If you've been considering a research degree for some time, you probably already have an area of interest. You will be exploring your research topic for a considerable amount of time, so it's important to invest time and effort in choosing the right topic.

Explore your options

There are generally two main ways you might develop your research topic:

  • Propose an original research topic. This option is most common in the humanities, business and law study areas.
  • Choose from a list of available research topics provided by a supervisor. This option is not always available but is most common in science and engineering.

Discuss your ideas with a potential supervisor at an early stage. They will be able to let you know which of these options may be best for you and can offer advice on writing your research proposal.

Learn more about how to find a supervisor

How to develop an original research topic

If you plan to propose an original topic, here are some tips to guide you:

  • Read a wide range of materials to find a subject that you are passionate about.
  • Immerse yourself in journal articles and theses associated with your topic.
  • Narrow your focus to a single research question. Be specific, original and realistic about what you're able to achieve.
  • Take a flexible approach. As your research develops, it is likely that some of your initial ideas will be challenged. You might need to change or modify your question if necessary.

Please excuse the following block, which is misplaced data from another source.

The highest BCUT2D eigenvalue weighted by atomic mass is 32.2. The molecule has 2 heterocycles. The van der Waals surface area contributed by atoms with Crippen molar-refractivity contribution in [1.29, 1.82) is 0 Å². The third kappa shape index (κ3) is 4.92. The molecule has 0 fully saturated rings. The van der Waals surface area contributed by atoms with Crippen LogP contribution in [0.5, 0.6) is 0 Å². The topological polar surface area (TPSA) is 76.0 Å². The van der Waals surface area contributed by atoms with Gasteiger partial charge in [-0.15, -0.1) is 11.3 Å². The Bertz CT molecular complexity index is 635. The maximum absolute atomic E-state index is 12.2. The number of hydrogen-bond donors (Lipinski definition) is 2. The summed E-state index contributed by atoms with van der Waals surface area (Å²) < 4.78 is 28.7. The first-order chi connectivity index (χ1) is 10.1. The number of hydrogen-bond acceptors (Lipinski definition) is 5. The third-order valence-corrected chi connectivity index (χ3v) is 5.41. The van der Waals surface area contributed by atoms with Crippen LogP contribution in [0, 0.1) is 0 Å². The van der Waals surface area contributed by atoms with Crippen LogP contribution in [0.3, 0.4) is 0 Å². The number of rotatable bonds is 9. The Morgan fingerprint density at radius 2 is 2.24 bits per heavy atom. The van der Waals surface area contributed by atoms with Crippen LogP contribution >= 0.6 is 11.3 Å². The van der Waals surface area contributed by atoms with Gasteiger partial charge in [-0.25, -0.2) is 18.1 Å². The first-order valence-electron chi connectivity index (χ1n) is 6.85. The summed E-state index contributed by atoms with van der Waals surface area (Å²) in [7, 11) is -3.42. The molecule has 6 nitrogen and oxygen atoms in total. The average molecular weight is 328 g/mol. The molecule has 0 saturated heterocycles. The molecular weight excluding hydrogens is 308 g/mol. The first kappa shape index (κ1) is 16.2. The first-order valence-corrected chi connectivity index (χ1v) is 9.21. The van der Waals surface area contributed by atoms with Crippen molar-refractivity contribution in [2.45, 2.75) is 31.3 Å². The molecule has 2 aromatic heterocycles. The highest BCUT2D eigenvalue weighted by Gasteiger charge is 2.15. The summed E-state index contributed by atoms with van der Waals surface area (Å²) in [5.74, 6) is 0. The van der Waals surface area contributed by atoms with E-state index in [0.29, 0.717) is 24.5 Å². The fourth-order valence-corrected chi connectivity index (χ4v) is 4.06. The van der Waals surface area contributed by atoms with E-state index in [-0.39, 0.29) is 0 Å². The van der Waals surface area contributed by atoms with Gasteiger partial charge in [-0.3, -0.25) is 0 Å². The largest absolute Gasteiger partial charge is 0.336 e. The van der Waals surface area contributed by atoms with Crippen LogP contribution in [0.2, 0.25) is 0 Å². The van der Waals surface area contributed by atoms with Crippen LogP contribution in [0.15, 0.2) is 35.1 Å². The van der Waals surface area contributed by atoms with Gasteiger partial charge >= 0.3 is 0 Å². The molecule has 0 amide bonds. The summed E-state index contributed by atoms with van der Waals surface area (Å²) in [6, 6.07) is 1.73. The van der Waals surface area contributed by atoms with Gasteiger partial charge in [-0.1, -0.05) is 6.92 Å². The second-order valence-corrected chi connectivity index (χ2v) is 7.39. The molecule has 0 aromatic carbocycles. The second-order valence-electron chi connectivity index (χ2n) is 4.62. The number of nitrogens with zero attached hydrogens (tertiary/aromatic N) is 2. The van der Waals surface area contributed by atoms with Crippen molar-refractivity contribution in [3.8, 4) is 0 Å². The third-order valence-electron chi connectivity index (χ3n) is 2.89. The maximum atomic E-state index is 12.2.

• Make sure you stay up-to-date with the most recent developments in your field. This will ensure your idea is achievable and that it has not already been addressed by another researcher.

Again, it's essential to discuss your idea with your potential supervisor. They will have the experience and expertise to guide your choice of research topic and provide ideas for your research proposal.

How to write a research proposal

Before you apply for postgraduate research, you'll need to write a research proposal. The purpose of your proposal is to outline your project and develop an argument for the research topic you are proposing.

Here are some elements you might like to include in your research proposal:


IntroductionProvide a brief overview of your research project. Include your aims and objectives, and outline the question your research will address.
BackgroundOutline a specific theoretical foundation for your research project. Prove you are familiar with major theoretical and empirical contributions by other researchers and frame your own research question in this context. Remember to cite landmark studies in your field.
SignificanceExplain why your project is unique and how the new knowledge generated by your research project will contribute to existing knowledge in this field.
MethodologyOutline how you plan to conduct your research project including your sources, research methods and how you plan to analyse and report data. Be clear about the boundaries and conditions of your research. Discuss the potential limitations of your methodology and show that you have thought about the ethical issues involved.
ReferencesYou may like to cite similar studies to yours or landmark studies in your field.



Your supervisor will be able to provide you with guidance when writing your research proposal. Learn how to choose a supervisor who is right for you and your research project.